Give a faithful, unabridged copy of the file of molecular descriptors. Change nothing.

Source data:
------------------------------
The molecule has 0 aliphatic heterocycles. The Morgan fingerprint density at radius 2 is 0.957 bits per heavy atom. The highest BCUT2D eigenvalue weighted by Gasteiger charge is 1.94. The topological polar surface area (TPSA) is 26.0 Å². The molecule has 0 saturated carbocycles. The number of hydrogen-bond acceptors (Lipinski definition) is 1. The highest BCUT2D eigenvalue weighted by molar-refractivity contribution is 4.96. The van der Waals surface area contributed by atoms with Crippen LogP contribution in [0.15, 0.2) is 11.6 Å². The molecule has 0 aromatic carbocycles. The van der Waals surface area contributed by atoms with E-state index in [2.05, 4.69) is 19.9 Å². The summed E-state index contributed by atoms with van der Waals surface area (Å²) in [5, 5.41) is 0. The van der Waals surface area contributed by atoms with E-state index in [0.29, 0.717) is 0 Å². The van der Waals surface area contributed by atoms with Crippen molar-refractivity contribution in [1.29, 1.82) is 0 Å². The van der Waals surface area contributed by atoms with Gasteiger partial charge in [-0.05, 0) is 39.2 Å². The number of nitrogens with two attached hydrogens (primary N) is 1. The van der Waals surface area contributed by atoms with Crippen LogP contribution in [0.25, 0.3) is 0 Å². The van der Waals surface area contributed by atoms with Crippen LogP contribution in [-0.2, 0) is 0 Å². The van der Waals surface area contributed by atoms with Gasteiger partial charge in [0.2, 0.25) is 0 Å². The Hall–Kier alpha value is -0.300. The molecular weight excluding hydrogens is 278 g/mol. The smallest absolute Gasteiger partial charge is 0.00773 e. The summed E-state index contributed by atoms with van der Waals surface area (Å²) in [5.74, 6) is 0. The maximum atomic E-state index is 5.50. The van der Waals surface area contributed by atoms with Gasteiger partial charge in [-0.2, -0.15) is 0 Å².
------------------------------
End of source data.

The molecule has 0 aliphatic heterocycles. The Morgan fingerprint density at radius 2 is 0.957 bits per heavy atom. The highest BCUT2D eigenvalue weighted by Gasteiger charge is 1.94. The topological polar surface area (TPSA) is 26.0 Å². The molecule has 0 saturated carbocycles. The number of hydrogen-bond acceptors (Lipinski definition) is 1. The highest BCUT2D eigenvalue weighted by molar-refractivity contribution is 4.96. The van der Waals surface area contributed by atoms with Crippen LogP contribution in [0.15, 0.2) is 11.6 Å². The molecule has 0 aromatic carbocycles. The van der Waals surface area contributed by atoms with E-state index in [2.05, 4.69) is 19.9 Å². The summed E-state index contributed by atoms with van der Waals surface area (Å²) in [5, 5.41) is 0. The van der Waals surface area contributed by atoms with E-state index in [0.29, 0.717) is 0 Å². The van der Waals surface area contributed by atoms with Crippen molar-refractivity contribution in [1.29, 1.82) is 0 Å². The van der Waals surface area contributed by atoms with Gasteiger partial charge in [-0.05, 0) is 39.2 Å². The number of nitrogens with two attached hydrogens (primary N) is 1. The van der Waals surface area contributed by atoms with Crippen LogP contribution in [0.25, 0.3) is 0 Å². The van der Waals surface area contributed by atoms with Crippen LogP contribution in [-0.2, 0) is 0 Å². The van der Waals surface area contributed by atoms with Gasteiger partial charge in [0.2, 0.25) is 0 Å². The Hall–Kier alpha value is -0.300. The molecular weight excluding hydrogens is 278 g/mol. The smallest absolute Gasteiger partial charge is 0.00773 e. The summed E-state index contributed by atoms with van der Waals surface area (Å²) in [5.74, 6) is 0. The maximum atomic E-state index is 5.50. The van der Waals surface area contributed by atoms with Gasteiger partial charge in [-0.2, -0.15) is 0 Å².